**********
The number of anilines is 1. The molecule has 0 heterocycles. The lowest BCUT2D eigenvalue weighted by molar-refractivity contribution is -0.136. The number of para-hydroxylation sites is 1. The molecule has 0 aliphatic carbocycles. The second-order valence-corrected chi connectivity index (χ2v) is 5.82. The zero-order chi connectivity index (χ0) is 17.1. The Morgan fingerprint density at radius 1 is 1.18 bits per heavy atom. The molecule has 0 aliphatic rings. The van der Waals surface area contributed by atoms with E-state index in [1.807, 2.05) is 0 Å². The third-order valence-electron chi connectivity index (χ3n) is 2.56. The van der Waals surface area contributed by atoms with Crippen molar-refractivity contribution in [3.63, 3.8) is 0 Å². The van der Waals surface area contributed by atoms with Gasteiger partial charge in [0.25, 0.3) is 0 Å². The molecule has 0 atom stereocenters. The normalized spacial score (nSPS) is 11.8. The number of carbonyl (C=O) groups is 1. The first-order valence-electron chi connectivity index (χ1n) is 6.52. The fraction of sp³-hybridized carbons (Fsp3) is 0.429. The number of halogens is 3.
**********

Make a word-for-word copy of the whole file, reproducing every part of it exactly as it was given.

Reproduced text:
The number of anilines is 1. The molecule has 0 heterocycles. The lowest BCUT2D eigenvalue weighted by molar-refractivity contribution is -0.136. The number of para-hydroxylation sites is 1. The molecule has 0 aliphatic carbocycles. The second-order valence-corrected chi connectivity index (χ2v) is 5.82. The zero-order chi connectivity index (χ0) is 17.1. The Morgan fingerprint density at radius 1 is 1.18 bits per heavy atom. The molecule has 0 aliphatic rings. The van der Waals surface area contributed by atoms with E-state index in [1.807, 2.05) is 0 Å². The third-order valence-electron chi connectivity index (χ3n) is 2.56. The van der Waals surface area contributed by atoms with Crippen molar-refractivity contribution in [3.63, 3.8) is 0 Å². The van der Waals surface area contributed by atoms with Gasteiger partial charge in [0.25, 0.3) is 0 Å². The molecule has 0 atom stereocenters. The normalized spacial score (nSPS) is 11.8. The number of carbonyl (C=O) groups is 1. The first-order valence-electron chi connectivity index (χ1n) is 6.52. The fraction of sp³-hybridized carbons (Fsp3) is 0.429. The number of halogens is 3.